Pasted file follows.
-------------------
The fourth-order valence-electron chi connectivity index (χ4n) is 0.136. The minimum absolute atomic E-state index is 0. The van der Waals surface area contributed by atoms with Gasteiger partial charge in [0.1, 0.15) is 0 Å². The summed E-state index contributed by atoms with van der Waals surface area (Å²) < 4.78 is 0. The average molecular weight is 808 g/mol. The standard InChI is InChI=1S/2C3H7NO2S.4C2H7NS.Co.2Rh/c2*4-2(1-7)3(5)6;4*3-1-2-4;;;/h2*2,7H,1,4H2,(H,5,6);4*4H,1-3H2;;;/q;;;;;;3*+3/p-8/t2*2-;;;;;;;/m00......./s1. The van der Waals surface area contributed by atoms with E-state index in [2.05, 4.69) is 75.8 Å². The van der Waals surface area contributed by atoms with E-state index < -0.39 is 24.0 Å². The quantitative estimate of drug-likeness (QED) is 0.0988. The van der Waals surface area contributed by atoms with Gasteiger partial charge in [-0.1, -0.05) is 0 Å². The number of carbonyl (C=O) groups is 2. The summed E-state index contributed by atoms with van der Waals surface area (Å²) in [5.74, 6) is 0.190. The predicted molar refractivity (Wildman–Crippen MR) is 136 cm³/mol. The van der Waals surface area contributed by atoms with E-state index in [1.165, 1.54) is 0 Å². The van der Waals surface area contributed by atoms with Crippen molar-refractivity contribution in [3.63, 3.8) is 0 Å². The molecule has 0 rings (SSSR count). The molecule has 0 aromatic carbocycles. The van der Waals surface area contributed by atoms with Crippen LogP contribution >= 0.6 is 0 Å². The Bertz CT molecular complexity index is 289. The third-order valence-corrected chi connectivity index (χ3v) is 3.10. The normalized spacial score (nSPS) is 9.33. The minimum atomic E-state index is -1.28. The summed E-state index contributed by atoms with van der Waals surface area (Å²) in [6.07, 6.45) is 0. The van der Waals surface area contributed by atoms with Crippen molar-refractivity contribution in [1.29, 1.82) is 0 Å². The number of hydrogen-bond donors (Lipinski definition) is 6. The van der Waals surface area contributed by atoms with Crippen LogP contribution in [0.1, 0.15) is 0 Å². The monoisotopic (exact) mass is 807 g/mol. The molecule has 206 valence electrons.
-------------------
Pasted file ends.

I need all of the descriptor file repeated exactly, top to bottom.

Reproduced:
The fourth-order valence-electron chi connectivity index (χ4n) is 0.136. The minimum absolute atomic E-state index is 0. The van der Waals surface area contributed by atoms with Gasteiger partial charge in [0.1, 0.15) is 0 Å². The summed E-state index contributed by atoms with van der Waals surface area (Å²) < 4.78 is 0. The average molecular weight is 808 g/mol. The standard InChI is InChI=1S/2C3H7NO2S.4C2H7NS.Co.2Rh/c2*4-2(1-7)3(5)6;4*3-1-2-4;;;/h2*2,7H,1,4H2,(H,5,6);4*4H,1-3H2;;;/q;;;;;;3*+3/p-8/t2*2-;;;;;;;/m00......./s1. The van der Waals surface area contributed by atoms with E-state index in [2.05, 4.69) is 75.8 Å². The van der Waals surface area contributed by atoms with E-state index < -0.39 is 24.0 Å². The quantitative estimate of drug-likeness (QED) is 0.0988. The van der Waals surface area contributed by atoms with Gasteiger partial charge in [-0.1, -0.05) is 0 Å². The number of carbonyl (C=O) groups is 2. The summed E-state index contributed by atoms with van der Waals surface area (Å²) in [5.74, 6) is 0.190. The predicted molar refractivity (Wildman–Crippen MR) is 136 cm³/mol. The van der Waals surface area contributed by atoms with E-state index in [1.165, 1.54) is 0 Å². The van der Waals surface area contributed by atoms with Crippen molar-refractivity contribution in [3.63, 3.8) is 0 Å². The molecule has 0 rings (SSSR count). The molecule has 0 aromatic carbocycles. The van der Waals surface area contributed by atoms with Crippen LogP contribution >= 0.6 is 0 Å². The Bertz CT molecular complexity index is 289. The third-order valence-corrected chi connectivity index (χ3v) is 3.10. The normalized spacial score (nSPS) is 9.33. The minimum atomic E-state index is -1.28. The summed E-state index contributed by atoms with van der Waals surface area (Å²) in [6.07, 6.45) is 0. The van der Waals surface area contributed by atoms with Crippen molar-refractivity contribution in [1.29, 1.82) is 0 Å². The number of hydrogen-bond donors (Lipinski definition) is 6. The van der Waals surface area contributed by atoms with Crippen LogP contribution in [0.1, 0.15) is 0 Å². The monoisotopic (exact) mass is 807 g/mol. The molecule has 206 valence electrons.